Nickelodeon All-Star Brawl might give Super Smash Bros. a run for its money
A new challenger approaches!
After Nickelodeon All-Star Brawl's initial reveal, many were understandably skeptical. On paper, a Super Smash Bros. clone filled with licensed Nickelodeon characters sounds like a fantastic idea. Unfortunately, we've seen far too many titles try and fail to capture the magic of the iconic fighting franchise. Let's take a moment to pour one out for Cartoon Network: Punch Time Explosion XL and PlayStation All-Stars Battle Royale.
As an enormous fan of Super Smash Bros., I have and likely will play pretty much any attempt to replicate this formula. However, what has some members of the competitive fighting game community excited about Nickelodeon All-Star Brawl how Ludosity and GameMill Entertainment genuinely seem to get what makes Super Smash Bros. so special. This team isn't trying to reinvent the wheel or introduce cheap gimmicks but instead caters to what the most hardcore fans want from a platform fighter.
After watching several developer deep-dive videos on the mechanics of Nickelodeon All-Star Brawl, as well as multiple character moveset breakdowns, I'm feeling good about this game's release. While this title isn't quite the Xbox first-party mascot fighter of our dreams, it very well could be the most successful Super Smash Bros. clone we've seen on Xbox far.
What is Nickelodeon All-Star Brawl?
Nickelodeon All-Star Brawl is an upcoming platform-fighting game that pits a host of iconic Nickelodeon characters against each other in vibrant 2D arenas. Duke it out as SpongeBob, Nigel Thornberry, Powdered Toast Man, Ren & Stimpy, and countless more. As a Super Smash Bros clone, players battle to rack up damage percentages against opposing players. As your damage percentage increases, so does your character's knockback.
To ultimately defeat an opponent in a platform-fighter, one must smash them off-screen. This emphasis on stage control and environmental awareness is drastically different from traditional fighting games that involve depleting a health bar.
Every character in Nickelodeon All-Star Brawl sports a unique range of moves and attacks based on a universal control scheme, with an interchangeable combination of basic attacks, heavy attacks, and special attacks. In a fighting game, this approach creates a more level playing field for combatants. It makes matches feel more like an intricate chess game than a combo-driven slugfest. However, the ingenious design created by Masahiro Sakurai for Super Smash Bros. makes every character easy to pick up and play but offers immense nuance for dedicated players looking to truly master their favorite fighters.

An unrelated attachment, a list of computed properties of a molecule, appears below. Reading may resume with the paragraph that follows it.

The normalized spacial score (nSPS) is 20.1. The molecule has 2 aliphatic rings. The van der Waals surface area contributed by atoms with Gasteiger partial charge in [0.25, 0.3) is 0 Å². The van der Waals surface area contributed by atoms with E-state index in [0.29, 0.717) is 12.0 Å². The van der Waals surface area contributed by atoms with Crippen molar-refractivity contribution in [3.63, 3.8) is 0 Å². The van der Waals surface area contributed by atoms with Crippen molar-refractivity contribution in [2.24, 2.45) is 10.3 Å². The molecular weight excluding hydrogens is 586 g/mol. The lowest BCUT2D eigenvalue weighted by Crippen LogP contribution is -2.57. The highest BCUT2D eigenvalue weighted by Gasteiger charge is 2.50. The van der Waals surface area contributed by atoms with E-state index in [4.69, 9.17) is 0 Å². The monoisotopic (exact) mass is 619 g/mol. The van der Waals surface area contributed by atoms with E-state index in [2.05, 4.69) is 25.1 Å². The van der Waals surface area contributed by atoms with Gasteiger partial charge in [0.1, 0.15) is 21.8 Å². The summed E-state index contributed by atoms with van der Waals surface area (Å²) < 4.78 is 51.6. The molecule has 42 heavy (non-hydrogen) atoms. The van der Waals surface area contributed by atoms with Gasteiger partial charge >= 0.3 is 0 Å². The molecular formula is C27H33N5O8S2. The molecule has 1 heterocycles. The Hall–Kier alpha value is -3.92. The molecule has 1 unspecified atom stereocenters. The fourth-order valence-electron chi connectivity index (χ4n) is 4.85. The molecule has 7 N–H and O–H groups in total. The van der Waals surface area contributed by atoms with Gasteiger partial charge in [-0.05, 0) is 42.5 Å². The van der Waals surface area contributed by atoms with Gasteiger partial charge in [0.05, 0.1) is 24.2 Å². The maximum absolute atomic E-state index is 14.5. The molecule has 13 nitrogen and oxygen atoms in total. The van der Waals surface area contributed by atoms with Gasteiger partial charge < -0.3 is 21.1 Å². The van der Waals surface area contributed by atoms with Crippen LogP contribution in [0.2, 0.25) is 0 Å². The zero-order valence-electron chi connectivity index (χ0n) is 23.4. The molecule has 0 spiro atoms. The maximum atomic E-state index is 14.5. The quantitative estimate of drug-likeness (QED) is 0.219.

We are still awaiting the final list of modes and features available when Nickelodeon All-Star Brawl launches on Oct. 5. Right now, it's unclear if this title will feature a traditional campaign or suite of single-player modes, but it appears that there will be plenty of content to enjoy multiplayer. However, the team has confirmed four-player local and online multiplayer as well as roughly 20 playable fighters. The team from GameMill has also done a great job of trickling new character reveals ahead of the game's launch, so there may still be surprises in store.
Why Super Smash Bros fans should be excited for Nickelodeon All-Star Brawl
The leadup to the release of Nickelodeon All-Star Brawl has been filled with nostalgia, amazing Nigel Thornberry memes, and most importantly, feature announcements specifically catered to longtime fans of Super Smash Bros. Players like myself who've been smashing for over 20 years now are generally quite keen on GameMill's apparent dedication to providing an incredible platform-fighting game experience, especially for the more competitive community. Let's celebrate the return of a beloved movement technique and, hopefully, dramatically more stable net code.
Super Smash Bros. has always had a rocky relationship with the fighting game community. Members want Super Smash Bros. to cater more heavily to competitive play, but Sakurai and company don't want to see it as a strictly competitive fighting game. This disconnect has led to a rollercoaster of controversial changes amongst various entries in the series.